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Barry J. Holmes

Rufus Wainwright returns to form with his well-balanced new album.

Rufus Wainwright’s new album, Out of the Game (Decca Records, $13), is a homecoming of sorts. The disc brings the critically acclaimed singer-?songwriter back to the pop-music world after several years spent penning operas and classical pieces and working on conceptual projects like his re-creation of Judy Garland’s famed 1961 Carnegie Hall concert.

“Working in the classical idiom for a while gave me both a respect and also a slight disdain for the strict nature of how that world works,” he says, before adding with a laugh, “It felt like it was high time to let loose and just enjoy my day job, which is being a pop sensation — in my own mind, anyway.”

Wainwright enlisted a variety of players to guest, including Wilco’s Nels Cline, the Yeah Yeah Yeahs’ Nick Zinner and Brooklyn soul combo the Dap-Kings. Notably, the record also finds Wainwright working with white-hot English producer Mark Ronson, who has collaborated with Adele and the late Amy Winehouse. “For a while I was pinching? myself, wondering why he would even be ?interested in [working with] me,” ?Wainwright says. “But by the third or fourth day, I was assured of his intentions and really felt such a tremendous amount of love from him, both as a person and as an artist. It ended up being this great bromance.”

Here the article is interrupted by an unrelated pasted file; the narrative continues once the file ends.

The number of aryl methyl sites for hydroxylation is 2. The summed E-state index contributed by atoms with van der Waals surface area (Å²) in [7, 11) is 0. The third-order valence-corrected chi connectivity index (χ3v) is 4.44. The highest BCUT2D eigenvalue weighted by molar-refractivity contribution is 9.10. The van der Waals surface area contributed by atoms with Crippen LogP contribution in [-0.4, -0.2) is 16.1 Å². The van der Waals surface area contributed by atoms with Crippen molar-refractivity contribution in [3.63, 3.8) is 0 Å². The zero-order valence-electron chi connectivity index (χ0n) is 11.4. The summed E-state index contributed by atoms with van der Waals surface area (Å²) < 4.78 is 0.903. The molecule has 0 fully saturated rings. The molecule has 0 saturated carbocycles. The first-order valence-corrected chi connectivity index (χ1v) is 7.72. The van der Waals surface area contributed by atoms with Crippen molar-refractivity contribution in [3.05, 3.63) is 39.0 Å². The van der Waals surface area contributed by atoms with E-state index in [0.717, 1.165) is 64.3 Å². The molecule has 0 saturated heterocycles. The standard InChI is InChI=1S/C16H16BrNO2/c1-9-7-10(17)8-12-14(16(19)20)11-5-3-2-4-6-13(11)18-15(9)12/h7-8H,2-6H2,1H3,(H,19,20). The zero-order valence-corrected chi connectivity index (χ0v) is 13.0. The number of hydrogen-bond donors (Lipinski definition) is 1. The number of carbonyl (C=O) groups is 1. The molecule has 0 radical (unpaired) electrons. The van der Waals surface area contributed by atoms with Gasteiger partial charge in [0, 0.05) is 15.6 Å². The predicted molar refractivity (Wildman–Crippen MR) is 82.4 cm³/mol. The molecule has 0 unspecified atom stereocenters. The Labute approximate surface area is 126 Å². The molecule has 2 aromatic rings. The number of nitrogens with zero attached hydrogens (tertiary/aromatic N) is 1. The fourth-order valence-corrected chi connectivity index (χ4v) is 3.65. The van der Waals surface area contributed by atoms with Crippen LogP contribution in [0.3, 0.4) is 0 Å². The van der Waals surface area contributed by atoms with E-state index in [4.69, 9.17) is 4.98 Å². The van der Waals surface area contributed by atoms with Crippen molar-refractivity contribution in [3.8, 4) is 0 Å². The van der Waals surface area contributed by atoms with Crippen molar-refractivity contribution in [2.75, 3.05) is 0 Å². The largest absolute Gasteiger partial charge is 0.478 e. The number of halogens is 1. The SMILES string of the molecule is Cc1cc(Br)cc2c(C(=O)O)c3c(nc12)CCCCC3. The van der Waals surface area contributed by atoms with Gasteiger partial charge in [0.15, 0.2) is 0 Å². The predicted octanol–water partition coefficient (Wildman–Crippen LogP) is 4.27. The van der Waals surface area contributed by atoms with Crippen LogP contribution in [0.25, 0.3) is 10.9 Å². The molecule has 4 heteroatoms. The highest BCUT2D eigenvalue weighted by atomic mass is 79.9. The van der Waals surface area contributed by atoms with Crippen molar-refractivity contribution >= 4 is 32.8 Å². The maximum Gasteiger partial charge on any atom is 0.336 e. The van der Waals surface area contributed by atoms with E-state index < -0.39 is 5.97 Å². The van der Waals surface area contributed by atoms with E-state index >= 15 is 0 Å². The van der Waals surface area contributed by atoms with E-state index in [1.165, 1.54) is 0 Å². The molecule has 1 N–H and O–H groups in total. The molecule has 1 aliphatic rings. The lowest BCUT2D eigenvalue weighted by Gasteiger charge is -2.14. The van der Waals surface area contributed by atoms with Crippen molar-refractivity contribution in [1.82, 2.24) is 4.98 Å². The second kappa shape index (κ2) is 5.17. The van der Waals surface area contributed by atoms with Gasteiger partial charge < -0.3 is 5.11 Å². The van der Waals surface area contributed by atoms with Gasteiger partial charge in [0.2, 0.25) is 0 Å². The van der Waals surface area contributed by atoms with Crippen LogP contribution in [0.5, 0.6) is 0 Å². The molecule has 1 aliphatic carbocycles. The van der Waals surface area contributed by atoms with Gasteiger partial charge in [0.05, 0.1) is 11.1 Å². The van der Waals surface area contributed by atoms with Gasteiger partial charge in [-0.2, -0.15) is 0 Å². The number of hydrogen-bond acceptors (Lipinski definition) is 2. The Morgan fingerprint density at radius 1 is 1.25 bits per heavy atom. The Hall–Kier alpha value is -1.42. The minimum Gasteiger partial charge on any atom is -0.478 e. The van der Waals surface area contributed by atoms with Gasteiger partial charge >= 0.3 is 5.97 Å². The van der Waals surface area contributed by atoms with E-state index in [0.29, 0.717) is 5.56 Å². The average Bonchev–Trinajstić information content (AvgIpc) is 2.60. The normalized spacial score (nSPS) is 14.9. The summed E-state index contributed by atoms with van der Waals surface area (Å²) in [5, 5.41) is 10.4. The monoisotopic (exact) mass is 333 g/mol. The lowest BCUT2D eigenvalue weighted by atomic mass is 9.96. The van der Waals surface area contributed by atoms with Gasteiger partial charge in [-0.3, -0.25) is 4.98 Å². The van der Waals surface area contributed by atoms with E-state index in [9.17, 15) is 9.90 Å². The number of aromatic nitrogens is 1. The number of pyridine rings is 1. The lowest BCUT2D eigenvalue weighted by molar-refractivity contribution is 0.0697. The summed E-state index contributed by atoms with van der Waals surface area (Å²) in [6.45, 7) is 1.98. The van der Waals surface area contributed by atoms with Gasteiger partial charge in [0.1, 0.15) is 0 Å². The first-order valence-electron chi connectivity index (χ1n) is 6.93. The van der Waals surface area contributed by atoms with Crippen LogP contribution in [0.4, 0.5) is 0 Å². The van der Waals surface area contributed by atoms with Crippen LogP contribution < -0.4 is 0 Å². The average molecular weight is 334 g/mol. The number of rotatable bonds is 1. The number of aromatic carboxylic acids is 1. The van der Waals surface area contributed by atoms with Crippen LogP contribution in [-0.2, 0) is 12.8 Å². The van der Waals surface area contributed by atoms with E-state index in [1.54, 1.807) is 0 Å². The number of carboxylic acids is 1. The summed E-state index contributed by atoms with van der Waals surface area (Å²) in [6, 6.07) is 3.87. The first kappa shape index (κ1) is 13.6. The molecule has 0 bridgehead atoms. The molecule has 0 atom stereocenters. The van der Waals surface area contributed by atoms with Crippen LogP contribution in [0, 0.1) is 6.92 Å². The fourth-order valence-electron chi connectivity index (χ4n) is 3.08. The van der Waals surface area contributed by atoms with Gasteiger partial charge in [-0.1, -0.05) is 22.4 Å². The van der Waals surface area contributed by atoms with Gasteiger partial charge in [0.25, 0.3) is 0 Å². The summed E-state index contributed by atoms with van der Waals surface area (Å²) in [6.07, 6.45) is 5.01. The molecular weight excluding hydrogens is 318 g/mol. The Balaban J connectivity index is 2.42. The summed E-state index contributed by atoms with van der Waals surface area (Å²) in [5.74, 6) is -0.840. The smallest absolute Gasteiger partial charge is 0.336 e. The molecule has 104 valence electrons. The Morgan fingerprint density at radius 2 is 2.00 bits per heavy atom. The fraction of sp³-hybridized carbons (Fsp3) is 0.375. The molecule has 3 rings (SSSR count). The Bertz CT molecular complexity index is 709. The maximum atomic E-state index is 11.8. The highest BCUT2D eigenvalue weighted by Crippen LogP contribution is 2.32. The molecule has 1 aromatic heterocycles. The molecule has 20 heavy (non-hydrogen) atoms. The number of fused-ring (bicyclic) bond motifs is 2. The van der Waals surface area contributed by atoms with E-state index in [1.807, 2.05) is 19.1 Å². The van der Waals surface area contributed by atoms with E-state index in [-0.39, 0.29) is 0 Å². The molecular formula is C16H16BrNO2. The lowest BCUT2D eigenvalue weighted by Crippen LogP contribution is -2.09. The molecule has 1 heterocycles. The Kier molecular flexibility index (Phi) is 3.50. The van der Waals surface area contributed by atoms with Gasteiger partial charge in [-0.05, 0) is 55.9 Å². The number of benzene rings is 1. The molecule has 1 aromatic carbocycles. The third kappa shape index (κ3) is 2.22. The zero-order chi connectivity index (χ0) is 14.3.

The songs on Out of the Game reflect several recent momentous changes in ?Wainwright’s life, including his engagement to partner Jorn Weisbrodt; the birth of his daughter, Viva; and the death of his mother,? noted singer-?songwriter Kate McGarrigle. Though he’s been known as a doyen of depression, ?Wainwright thinks he’s found the right balance to his work.

“Admittedly, I will probably always have an arch, depressed angle to what I do,” he says. “I tend to be someone who seeks out drama in my life. That being said, with this album the ingredients are well proportioned; there’s a little bit of everything. I’m happy that I’m finally at that point in my life where I can feel the gamut of emotions that are up for offer.”